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Between stone yew, giant bamboo and moss fern, a botanical peculiarity of extraordinary proportions is currently emerging in the winter garden of the Wilhelma in Stuttgart: after more than 20 years of development, the Tillandsia grandis in the zoological-botanical garden is about to bloom. The bromeliad is a representative of the largest species from the genus Tillandsia and already impresses with an impressive height of 2.87 meters.
As early as 1995, the zoological-botanical garden had taken over the Tillandsia grandis from a private collection. A young plant of this type is similar to a funnel bromeliad, the rosette of which is reminiscent of a chandelier. Only when it approaches its heyday after many years does the inflorescence grow vertically from its center, on which the buds are lined up like a spike. It can reach a height of up to 3.50 meters. Wilhelma's tillandsia has also shot up conspicuously in the past few weeks - a sure sign that it can soon be expected to develop. However, the exact point in time cannot be determined. "Since this Tillandsia species has never bloomed in our country, we cannot look back on experience," explains Wilhelma gardener Gabriele Dopatka. “The inflorescence also grows very slowly because it is relatively cool here.” Tillandsia grandis is actually quite undemanding in terms of care. Like all tillandsia, it is a epiphyte and grows primarily on steep rocky slopes from Mexico to Nicaragua at altitudes of 800 to 1500 meters. “The plant forms adherent roots that reach deep into the crevices in the rock,” says the gardener. “They literally connect with the stones. They take up nutrients not through the roots, but through the leaves. ”Rainwater collects inside the leaf funnel, which means that the tillandsia can survive dry periods well.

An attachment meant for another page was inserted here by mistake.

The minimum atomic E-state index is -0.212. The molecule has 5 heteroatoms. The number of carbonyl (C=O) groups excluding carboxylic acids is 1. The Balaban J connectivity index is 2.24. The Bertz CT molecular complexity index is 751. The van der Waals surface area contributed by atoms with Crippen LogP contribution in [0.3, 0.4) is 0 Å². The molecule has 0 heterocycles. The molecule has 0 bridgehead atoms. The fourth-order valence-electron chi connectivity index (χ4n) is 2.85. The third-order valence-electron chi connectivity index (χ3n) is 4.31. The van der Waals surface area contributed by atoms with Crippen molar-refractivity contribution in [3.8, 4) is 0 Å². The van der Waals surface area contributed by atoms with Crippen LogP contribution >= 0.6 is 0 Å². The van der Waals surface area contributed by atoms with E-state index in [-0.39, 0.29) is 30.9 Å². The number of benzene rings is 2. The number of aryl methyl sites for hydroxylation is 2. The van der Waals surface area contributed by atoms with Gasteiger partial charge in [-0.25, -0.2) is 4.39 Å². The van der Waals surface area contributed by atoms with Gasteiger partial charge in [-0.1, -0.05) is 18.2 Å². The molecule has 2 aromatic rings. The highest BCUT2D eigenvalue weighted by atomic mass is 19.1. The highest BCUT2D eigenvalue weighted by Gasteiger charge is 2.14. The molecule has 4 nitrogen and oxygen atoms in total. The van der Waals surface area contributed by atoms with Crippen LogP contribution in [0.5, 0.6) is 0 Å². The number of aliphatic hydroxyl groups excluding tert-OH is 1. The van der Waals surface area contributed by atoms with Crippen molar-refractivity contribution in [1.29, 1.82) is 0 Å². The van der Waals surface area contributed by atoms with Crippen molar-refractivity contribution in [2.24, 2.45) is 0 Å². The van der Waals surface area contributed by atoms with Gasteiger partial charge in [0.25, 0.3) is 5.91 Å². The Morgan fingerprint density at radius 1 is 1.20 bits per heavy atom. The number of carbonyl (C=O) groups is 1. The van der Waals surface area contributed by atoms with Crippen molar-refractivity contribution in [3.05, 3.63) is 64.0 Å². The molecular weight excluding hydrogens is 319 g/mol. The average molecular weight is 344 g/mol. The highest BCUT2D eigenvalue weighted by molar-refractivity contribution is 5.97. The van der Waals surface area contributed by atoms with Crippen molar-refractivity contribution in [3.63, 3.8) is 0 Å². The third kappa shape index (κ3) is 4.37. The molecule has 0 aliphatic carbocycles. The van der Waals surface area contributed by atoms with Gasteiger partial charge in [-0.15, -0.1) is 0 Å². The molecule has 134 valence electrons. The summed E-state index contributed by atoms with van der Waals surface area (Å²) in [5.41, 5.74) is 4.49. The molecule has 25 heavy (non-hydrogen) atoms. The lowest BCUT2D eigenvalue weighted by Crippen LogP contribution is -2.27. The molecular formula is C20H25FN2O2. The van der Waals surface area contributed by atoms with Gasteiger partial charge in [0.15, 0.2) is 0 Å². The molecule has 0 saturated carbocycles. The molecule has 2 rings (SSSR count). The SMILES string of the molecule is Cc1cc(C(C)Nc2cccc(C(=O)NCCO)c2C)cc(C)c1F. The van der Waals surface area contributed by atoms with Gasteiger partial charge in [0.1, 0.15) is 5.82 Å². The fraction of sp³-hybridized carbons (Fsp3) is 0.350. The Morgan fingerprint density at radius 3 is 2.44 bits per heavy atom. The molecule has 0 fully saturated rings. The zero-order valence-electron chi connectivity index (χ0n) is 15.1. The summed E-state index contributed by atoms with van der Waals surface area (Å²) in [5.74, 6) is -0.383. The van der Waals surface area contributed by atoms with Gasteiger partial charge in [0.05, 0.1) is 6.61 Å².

Tillandsia grandis probably unfolds the first bud in delicate light yellow in deep darkness. Because the giant plant blooms mainly at night. It is pollinated by bats that feast on nectar and pollen. Then the bromeliad slowly begins to multiply by developing lateral offshoots - the so-called Kindel. The mother plant itself recedes, which means that its life cycle ends after only one flowering period. This is particularly persistent. "Tillandsia has many individual flowers that only open for one day, but open one after the other," says Gabriele Dopatka. “We'll probably see the whole flowering until next year.” This means that there are still plenty of opportunities for Wilhelma visitors to admire this rare natural spectacle. (dt)
Image 1: Gardener Gabriele Dopatka follows the growth of the tillandsia on a daily basis. Photo: Wilhelma Stuttgart
Picture 2: As the largest representative of its genus, the Tillandsia grandis reaches a height of up to 3.50 meters. Photo: Wilhelma Stuttgart
Picture 3: The Tillandsia grandis uses its roots to find a secure hold on rock faces. It collects water inside the funnel-shaped rosette of leaves. Photo: Wilhelma Stuttgart
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